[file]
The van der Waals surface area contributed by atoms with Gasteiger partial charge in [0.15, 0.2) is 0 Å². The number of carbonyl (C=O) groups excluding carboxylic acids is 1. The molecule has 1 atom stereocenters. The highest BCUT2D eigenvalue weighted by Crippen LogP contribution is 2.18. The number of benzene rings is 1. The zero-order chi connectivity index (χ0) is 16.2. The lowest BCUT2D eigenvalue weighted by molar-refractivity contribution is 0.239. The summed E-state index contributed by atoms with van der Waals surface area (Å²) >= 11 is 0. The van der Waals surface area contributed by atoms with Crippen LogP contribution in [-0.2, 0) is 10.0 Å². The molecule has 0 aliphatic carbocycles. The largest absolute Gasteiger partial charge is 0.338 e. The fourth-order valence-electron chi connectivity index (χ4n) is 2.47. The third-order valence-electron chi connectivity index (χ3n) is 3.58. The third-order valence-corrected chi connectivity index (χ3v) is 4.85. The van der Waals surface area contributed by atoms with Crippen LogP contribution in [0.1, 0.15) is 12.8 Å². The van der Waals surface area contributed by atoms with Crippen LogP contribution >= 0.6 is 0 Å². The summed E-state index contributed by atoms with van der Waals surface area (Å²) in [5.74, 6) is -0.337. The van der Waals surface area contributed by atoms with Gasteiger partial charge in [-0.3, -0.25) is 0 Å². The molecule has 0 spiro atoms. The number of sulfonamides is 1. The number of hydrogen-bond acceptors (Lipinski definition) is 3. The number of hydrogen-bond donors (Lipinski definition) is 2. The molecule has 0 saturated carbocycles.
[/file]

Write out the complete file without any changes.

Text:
The van der Waals surface area contributed by atoms with Gasteiger partial charge in [0.15, 0.2) is 0 Å². The number of carbonyl (C=O) groups excluding carboxylic acids is 1. The molecule has 1 atom stereocenters. The highest BCUT2D eigenvalue weighted by Crippen LogP contribution is 2.18. The number of benzene rings is 1. The zero-order chi connectivity index (χ0) is 16.2. The lowest BCUT2D eigenvalue weighted by molar-refractivity contribution is 0.239. The summed E-state index contributed by atoms with van der Waals surface area (Å²) >= 11 is 0. The van der Waals surface area contributed by atoms with Crippen LogP contribution in [-0.2, 0) is 10.0 Å². The molecule has 0 aliphatic carbocycles. The largest absolute Gasteiger partial charge is 0.338 e. The fourth-order valence-electron chi connectivity index (χ4n) is 2.47. The third-order valence-electron chi connectivity index (χ3n) is 3.58. The third-order valence-corrected chi connectivity index (χ3v) is 4.85. The van der Waals surface area contributed by atoms with Crippen LogP contribution in [0.1, 0.15) is 12.8 Å². The van der Waals surface area contributed by atoms with Crippen LogP contribution >= 0.6 is 0 Å². The summed E-state index contributed by atoms with van der Waals surface area (Å²) in [5.74, 6) is -0.337. The van der Waals surface area contributed by atoms with Gasteiger partial charge in [-0.3, -0.25) is 0 Å². The molecule has 0 spiro atoms. The number of sulfonamides is 1. The number of hydrogen-bond acceptors (Lipinski definition) is 3. The number of hydrogen-bond donors (Lipinski definition) is 2. The molecule has 0 saturated carbocycles.